It’s precise and confidence inspiring, if a little weird in that the F1 has the physical feel of a litre-class hyperbike, not a titchy little 600. It’s admirably stable in long sweeping corners but won’t react to the merest blink from the rider to change direction – its 1440mm wheelbase demands more muscle than the shorter RC30, and the F1’s steering is less intuitive and user-friendly than a modern streetbike.

Adjustable at either end for compression and rebound, the WP suspension is typically set softer for road use then stiffened to the max for track days. With the preload wound right down at the rear you get a comfortably soft ride, albeit at the expense of some precision at the front end under rapid acceleration. The USD forks retain their composure under even the heaviest braking on squirrely surfaces and, when new, the rear shock provided 143mm of travel – although many will need a rebuild by now.

The bike is well balanced with 51/49 stationary weight distribution, but it’s peculiarly heavy for a motorcycle with an alloy frame and that supposedly lightweight engine. At 185kg dry it’s actually heavier than both the CBR600F and the VFR750R, with all their cylinders and pistons and such. By the time you’ve added oil and fuel, the race-replica F1 is actually 10kg heavier than the mass-market CBR.

F1s can be sensitive to tyre choice, and certainly didn’t appreciate the Dunlops fitted when new, but as the 170/60 rear tyre sits on a 17-inch rim you have a decent range of rubber to choose from.

Take great care over speed humps; the F1’s 175mm ground clearance evaporates when the expensive / irreplaceable stainless steel exhaust collector box senses an opportunity to generate a spectacular shower of sparks.




The triple Brembo set-up is more than a match for the F1’s mass and momentum, and the dual discs with their four-piston calipers provide substantial stopping power. At high speeds, the brakes are brilliant.

Around town – especially as Brembo’s floating mechanism ages – they’re a mixed blessing. Wear and tear on the discs’ securing pins (potentially combined with the 30 year-old discs warping) generates an oscillation in low speed braking that adds to the F1’s finickity traffic manners. No ABS, remember, so don’t be caught out by a sudden judder at a greasy junction.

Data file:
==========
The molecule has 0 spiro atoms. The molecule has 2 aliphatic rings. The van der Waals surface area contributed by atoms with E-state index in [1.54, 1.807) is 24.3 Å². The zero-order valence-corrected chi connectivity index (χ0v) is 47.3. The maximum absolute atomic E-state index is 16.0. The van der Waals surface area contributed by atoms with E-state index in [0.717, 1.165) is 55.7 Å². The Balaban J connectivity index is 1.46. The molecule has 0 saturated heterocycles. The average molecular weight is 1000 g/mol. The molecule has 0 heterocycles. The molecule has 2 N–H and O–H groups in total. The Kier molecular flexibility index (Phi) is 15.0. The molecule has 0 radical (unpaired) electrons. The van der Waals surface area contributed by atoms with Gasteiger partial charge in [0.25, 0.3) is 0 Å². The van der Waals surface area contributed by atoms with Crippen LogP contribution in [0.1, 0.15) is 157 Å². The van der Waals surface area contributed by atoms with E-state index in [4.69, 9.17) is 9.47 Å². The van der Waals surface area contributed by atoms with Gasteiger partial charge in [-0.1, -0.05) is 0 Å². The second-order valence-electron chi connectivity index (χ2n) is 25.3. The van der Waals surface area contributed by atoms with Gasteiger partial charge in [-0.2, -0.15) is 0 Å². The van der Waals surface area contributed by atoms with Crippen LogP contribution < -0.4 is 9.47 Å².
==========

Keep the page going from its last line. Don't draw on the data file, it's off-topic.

Once again, the F1 feels more like a big sportsbike than a compact RR by offering a surprisingly roomy riding position – yet one combined with a reasonably low saddle height of just 760mm. There’s adequate space to shuffle around between the forward-positioned handlebars and rearward footrests. Even so, it’s inevitably more comfortable at speed than tooling around town when the rider’s weight rests on the wrists.

Similarly, the windscreen works perfectly if you adopt a racing crouch but in normal riding your head and hands will be exposed to the elements.




Sidestand only. Instrumentation is minimal: speedo, tacho, temperature gauge and four idiot lights. The cockpit-positioned reserve petrol switch looks like an afterthought but functions fine. Zero luggage capacity.

1990 Norton F1 verdict

It’s easy now to find fault with the F1, and sneer at its shortcomings. Most modern middleweight roadsters could run rings around it – but that’s missing the point. In its day, the limited edition F1 was judged against the best that the industry giants in Japan and Italy could build, and it stood up to such comparisons.

These days, it’s a one of a kind, a truly innovative engine in a stunning chassis. It happens to be a bit rough around the edges – which in classic circles is generally described as ‘character’. Owning one and riding it well requires some commitment, but an F1 is the kind of bike which inspires dedication among those people who learn to love it.


Three things I loved about the Norton F1

• Monster mid-range

• Stunning sound effects

• Top-notch handling


Three things that I didn’t…

• Fussy round-town road manners

• Scarcity of some important components

• Risk of overheating on hot days


Norton F1 specs (1990)

New price

£12,700 in 1990

Current value




Bore x Stroke


Engine layout

Twin rotor

Engine details

Liquid-cooled rotary


94bhp @ 9500rpm


60lb-ft @ 7500rpm

Top speed



5-speed, chain drive

Average fuel consumption

37mpg claimed

Tank size

20 litres


Aluminium twin-spar perimeter

Front suspension

43mm WP USD

Front suspension adjustment

Compression and damping

Rear suspension

Monoshock, box-section aluminium swinging arm

Rear suspension adjustment

Preload, compression, damping

Front brake

Twin 320mm Brembo floating discs, 4-piston calipers

Rear brake

230mm Brembo disc

Front tyre

120/70 R17

Rear tyre

170/60 R17




2060mm x 740mm x 1130mm



Ground clearance


Seat height


Kerb weight